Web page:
The experimental method was designed for studying natural phenomena and is structured in three phases that make it truly special.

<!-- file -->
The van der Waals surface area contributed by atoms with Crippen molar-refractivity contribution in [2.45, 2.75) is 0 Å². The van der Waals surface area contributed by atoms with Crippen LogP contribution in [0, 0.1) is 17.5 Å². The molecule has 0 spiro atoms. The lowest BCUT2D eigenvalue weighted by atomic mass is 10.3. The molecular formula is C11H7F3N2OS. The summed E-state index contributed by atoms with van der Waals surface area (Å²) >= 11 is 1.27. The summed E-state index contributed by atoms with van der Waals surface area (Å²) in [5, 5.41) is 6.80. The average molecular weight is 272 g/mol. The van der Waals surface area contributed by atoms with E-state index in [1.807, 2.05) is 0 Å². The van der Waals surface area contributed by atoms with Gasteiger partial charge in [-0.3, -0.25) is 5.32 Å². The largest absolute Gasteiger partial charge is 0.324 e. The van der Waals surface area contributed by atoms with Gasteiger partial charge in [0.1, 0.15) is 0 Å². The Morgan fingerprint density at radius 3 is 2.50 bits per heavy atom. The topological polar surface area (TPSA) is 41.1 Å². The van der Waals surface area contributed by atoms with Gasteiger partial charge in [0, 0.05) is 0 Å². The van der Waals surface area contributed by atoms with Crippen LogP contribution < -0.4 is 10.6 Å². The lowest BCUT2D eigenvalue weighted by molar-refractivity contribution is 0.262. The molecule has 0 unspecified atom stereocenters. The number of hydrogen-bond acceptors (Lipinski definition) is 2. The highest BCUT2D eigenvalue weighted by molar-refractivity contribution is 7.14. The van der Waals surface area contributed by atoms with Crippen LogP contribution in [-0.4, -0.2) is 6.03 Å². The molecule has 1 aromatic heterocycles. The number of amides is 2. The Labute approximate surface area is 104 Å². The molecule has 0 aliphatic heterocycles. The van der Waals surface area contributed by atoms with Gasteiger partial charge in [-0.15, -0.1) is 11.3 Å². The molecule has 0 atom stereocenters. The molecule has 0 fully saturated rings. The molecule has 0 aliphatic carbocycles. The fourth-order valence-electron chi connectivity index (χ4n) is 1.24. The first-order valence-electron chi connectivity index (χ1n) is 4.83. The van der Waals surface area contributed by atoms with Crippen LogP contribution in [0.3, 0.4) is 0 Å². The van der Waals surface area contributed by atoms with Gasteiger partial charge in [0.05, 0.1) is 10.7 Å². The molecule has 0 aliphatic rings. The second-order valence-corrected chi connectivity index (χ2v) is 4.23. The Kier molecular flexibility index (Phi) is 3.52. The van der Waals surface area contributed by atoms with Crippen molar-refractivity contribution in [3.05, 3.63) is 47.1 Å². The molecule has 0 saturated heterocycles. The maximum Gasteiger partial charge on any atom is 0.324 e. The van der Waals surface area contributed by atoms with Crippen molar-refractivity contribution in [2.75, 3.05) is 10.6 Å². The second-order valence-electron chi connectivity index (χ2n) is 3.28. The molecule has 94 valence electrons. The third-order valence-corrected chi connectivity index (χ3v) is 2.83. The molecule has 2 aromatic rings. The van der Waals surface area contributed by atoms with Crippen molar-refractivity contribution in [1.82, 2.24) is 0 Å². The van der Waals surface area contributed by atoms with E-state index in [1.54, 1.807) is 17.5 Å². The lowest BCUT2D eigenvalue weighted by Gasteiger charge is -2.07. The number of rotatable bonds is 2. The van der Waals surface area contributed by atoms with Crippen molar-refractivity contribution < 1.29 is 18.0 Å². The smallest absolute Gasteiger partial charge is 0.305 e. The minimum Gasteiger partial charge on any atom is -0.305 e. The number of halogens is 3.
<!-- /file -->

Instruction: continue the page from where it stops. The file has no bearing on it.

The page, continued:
The first phase is that of observation and measurement; the phenomenon to be studied must be observed; the exam should not vary by changing the observer and must therefore be independent from the person who observes; in this case it is said that the observation is objective. In order to be objective and accurate, it is searched in the phenomenon all that can be measured. If you ask ten people if a table we chose is large or small, it is very likely that some will say that it is large and others small, because everyone compares with his own table at home or to the large one their grandma had; if we ask them instead how big this table is and we give them carpenter meters to measure it, all of them will give the same answer, except for measurement errors, of course. The use of measuring tools, further to making the observations objective, all referring to the same units of measure, makes them even more precise and accurate, in accordance with the precision of the utilized instrument.